There is no such thing as bad publicity- or is there?
Way to come out of a sticky situation. Love it or hate it- marmite has weathered the recent Tesco-Unilever storm and come out on top.
The tar-like spread ubiquitous to British kitchen cupboards has topped social media sites and major news outlets alike. #MarmiteGate is here to stay.
Bad news, but good publicity.
It got me thinking about the old cliché that permeates the PR world. If people are talking about you, it’s good news, no matter what they’re saying.
Drama creates curiosity. Offending people gets attention. The forbidden fruit of PR.
It works for Katie Hopkins. Despite her questionable at best views, we can’t get enough of what she has to say. The more shocking, the better.
Let’s not forget that Donald Trump has built a presidential campaign around offensive bigotry, a true master of the dark art of bad publicity.
Matriarch of America’s most famous family, Kris Jenner, firmly believes that all publicity is good publicity. In the eyes of the Kardashians, bad publicity sustains interest.
And remember Samantha Brick? The world went into a frenzy after she dared to call herself beautiful.
Creating a persona we love to hate appears to be a sure-fire way to grab column inches.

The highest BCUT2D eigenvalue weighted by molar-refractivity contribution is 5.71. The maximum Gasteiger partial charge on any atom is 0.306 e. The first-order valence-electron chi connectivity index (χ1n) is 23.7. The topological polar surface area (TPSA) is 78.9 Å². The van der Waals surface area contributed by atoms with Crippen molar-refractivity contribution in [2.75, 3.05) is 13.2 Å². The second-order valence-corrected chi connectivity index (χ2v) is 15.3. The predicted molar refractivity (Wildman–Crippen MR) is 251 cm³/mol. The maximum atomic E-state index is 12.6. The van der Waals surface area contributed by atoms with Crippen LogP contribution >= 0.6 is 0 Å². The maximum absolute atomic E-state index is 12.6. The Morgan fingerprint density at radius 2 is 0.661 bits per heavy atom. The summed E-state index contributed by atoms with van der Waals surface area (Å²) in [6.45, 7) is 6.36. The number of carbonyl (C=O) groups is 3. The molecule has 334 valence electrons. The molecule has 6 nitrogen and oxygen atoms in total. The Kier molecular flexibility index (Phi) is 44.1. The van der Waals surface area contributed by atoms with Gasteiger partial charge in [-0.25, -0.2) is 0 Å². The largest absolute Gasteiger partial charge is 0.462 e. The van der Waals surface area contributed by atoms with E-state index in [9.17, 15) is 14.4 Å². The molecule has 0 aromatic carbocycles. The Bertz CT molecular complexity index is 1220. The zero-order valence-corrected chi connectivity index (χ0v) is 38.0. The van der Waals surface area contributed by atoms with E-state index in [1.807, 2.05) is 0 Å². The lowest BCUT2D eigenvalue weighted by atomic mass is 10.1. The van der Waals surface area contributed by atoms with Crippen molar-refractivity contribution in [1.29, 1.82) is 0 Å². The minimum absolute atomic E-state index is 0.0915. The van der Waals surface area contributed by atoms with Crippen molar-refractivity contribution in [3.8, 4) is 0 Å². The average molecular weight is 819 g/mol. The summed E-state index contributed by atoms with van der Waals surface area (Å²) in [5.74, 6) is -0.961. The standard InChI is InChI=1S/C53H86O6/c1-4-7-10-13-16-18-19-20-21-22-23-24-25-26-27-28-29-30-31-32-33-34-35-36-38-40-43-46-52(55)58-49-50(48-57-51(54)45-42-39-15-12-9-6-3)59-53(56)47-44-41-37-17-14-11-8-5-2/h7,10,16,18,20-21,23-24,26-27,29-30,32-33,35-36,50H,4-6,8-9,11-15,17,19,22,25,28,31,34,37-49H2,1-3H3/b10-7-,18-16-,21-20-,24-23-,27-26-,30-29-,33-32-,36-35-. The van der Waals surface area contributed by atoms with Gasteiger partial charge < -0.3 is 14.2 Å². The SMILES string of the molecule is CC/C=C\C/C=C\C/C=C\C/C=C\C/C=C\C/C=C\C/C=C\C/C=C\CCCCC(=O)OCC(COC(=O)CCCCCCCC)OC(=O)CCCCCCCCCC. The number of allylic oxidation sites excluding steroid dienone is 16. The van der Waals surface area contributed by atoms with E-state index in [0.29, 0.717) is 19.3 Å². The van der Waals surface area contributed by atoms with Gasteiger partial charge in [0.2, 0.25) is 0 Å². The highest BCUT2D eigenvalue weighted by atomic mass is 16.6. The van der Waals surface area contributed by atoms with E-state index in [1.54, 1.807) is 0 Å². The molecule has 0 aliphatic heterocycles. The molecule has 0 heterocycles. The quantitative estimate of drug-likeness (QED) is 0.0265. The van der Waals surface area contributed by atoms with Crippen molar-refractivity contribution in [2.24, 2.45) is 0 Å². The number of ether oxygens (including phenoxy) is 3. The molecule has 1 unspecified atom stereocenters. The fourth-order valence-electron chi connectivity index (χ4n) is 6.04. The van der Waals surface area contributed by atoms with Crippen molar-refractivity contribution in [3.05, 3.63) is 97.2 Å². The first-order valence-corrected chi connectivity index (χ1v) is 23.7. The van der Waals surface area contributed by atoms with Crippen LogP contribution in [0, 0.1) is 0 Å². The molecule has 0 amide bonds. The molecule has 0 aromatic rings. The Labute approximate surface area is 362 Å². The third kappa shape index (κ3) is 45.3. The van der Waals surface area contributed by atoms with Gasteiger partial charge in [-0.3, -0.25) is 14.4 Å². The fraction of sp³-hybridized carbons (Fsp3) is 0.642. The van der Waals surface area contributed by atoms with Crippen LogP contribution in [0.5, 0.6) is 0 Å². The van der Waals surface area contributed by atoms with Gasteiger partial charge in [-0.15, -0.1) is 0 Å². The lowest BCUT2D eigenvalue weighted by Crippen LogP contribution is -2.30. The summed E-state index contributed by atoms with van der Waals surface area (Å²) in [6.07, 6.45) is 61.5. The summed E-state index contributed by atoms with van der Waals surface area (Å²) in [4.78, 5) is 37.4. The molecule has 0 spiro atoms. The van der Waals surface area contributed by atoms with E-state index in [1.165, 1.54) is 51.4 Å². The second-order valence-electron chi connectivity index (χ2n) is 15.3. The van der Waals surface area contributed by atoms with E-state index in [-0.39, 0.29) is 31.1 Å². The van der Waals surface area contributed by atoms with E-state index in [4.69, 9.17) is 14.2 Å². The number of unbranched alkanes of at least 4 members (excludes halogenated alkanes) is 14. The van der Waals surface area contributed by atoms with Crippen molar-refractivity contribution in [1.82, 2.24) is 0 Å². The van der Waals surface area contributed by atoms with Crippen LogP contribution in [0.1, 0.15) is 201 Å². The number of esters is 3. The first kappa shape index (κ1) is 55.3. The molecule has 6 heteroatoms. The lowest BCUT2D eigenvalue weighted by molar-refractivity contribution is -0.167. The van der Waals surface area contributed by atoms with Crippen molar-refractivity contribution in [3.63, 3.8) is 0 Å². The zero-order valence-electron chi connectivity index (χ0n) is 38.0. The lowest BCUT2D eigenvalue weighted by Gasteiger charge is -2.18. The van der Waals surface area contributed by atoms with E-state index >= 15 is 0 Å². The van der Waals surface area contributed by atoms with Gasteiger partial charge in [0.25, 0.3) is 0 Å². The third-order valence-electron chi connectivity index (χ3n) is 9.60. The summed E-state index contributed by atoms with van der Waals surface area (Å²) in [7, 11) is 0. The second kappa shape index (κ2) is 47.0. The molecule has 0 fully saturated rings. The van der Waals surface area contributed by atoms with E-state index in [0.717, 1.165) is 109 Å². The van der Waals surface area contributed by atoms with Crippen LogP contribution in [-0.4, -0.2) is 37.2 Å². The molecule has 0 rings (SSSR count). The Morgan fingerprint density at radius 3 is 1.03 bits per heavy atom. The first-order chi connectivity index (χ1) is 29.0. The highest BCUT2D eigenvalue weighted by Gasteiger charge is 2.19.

But succès de scandale is fleeting, and more often than not for brands, bad publicity sticks.
What people think has the power to make or break a brand.
Toyota experienced a 10% drop in sales after recalls on faulty vehicles.
Clothing giant Abercrombie, while once on the backs of nearly every teenager in the country, is now fading into obscurity down to reports of discrimination and racism.
And let’s not forget Tiger Woods: the athlete has never managed to salvage his reputation following his affair scandal.
What seems to be the trend is that if you’re known for being hated, being hated continues to work. But for businesses, straying from brand promises and violating values important to your stakeholders is always going to mean bad news.
The fix? Know what your brand stands for and deliver on it. Communicate clear and honest brand values and if things go wrong, have a plan prepared to limit the damage.
The best publicity is always well-planned and well thought out, always be in charge of your reputation.
Unless you love to be hated.
No Comments Yet
You can be the first to comment!
Sorry, comments for this entry are closed at this time.